This is a great insight. Consciousness is not the content. You are consciousness: thoughts come and go, you are the host. Thoughts are the guests – they come and stay for a while, take a little rest, or their food, or stay overnight, and then they are gone. You are always there. You are always the same, you never change you are eternally there. You are eternity itself.

Watch it. Sometimes you are ill, sometimes you are healthy, sometimes you are depressed, sometimes you are happy. One day you were very very small, a child, then you became young, and then you became old. One day you were strong; one day comes, you become weak. All these things come and go, but your consciousness remains the same. That’s why, if you look inside, you cannot reckon how old you are – because there is no age. If you go inside and look and try to find out there how old you are, there is no age, because there is no time. You are exactly the same as when you were a child or when you were young. You are absolutely the same inside.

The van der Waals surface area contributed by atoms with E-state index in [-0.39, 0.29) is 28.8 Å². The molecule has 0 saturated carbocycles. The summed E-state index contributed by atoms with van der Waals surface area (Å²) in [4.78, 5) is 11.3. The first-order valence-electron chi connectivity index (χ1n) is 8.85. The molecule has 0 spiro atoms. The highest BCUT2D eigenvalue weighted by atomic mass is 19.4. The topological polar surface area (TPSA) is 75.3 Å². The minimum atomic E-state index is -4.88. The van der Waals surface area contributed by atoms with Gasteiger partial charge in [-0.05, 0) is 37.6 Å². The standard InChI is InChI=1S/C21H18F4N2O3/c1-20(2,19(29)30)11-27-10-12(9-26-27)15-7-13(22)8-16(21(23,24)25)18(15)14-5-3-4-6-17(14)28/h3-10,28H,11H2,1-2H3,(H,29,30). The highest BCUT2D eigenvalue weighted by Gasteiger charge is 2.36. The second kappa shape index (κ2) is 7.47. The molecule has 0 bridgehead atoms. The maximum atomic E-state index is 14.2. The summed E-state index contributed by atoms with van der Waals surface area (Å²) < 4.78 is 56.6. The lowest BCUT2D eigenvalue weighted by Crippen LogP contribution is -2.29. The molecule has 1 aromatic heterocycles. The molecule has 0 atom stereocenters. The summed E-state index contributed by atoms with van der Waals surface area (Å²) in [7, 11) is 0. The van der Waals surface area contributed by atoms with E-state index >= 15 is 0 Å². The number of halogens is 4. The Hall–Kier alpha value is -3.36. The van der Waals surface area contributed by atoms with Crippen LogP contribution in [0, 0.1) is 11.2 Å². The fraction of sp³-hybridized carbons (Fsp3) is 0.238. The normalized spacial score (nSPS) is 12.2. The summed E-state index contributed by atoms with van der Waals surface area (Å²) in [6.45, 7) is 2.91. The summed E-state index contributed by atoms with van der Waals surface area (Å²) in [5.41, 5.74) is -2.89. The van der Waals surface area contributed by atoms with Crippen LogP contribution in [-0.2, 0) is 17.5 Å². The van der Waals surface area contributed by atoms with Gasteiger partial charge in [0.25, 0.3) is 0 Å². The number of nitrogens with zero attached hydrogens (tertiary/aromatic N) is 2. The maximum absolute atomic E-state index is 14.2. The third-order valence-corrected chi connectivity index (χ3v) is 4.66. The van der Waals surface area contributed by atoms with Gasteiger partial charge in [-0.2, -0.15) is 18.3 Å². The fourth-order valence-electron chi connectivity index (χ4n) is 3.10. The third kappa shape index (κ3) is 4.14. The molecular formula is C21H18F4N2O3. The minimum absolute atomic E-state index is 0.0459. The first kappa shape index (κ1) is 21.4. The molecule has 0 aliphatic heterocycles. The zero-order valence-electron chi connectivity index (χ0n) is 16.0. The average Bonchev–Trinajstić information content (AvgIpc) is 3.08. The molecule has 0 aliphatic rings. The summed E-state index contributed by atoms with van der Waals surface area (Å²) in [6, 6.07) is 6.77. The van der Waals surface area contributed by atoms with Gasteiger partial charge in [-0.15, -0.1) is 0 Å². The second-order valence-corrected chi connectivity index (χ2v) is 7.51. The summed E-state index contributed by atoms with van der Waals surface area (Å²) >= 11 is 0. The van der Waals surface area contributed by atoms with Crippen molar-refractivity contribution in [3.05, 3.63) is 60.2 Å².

For age you have to look at the calendar, at the diary, at your birth certificate – you have to look for something outside. Inside you will not find any age or aging. Inside there is timelessness. You remain the same – whether there is a cloud called depression or the cloud called happiness, you remain the same.

Sometimes there are black clouds in the sky – the sky does not change because of those black clouds. And sometimes there are white clouds also, and the sky does not change because of those white clouds. Clouds come and go, and the sky remains. Clouds come and go, and the sky abides.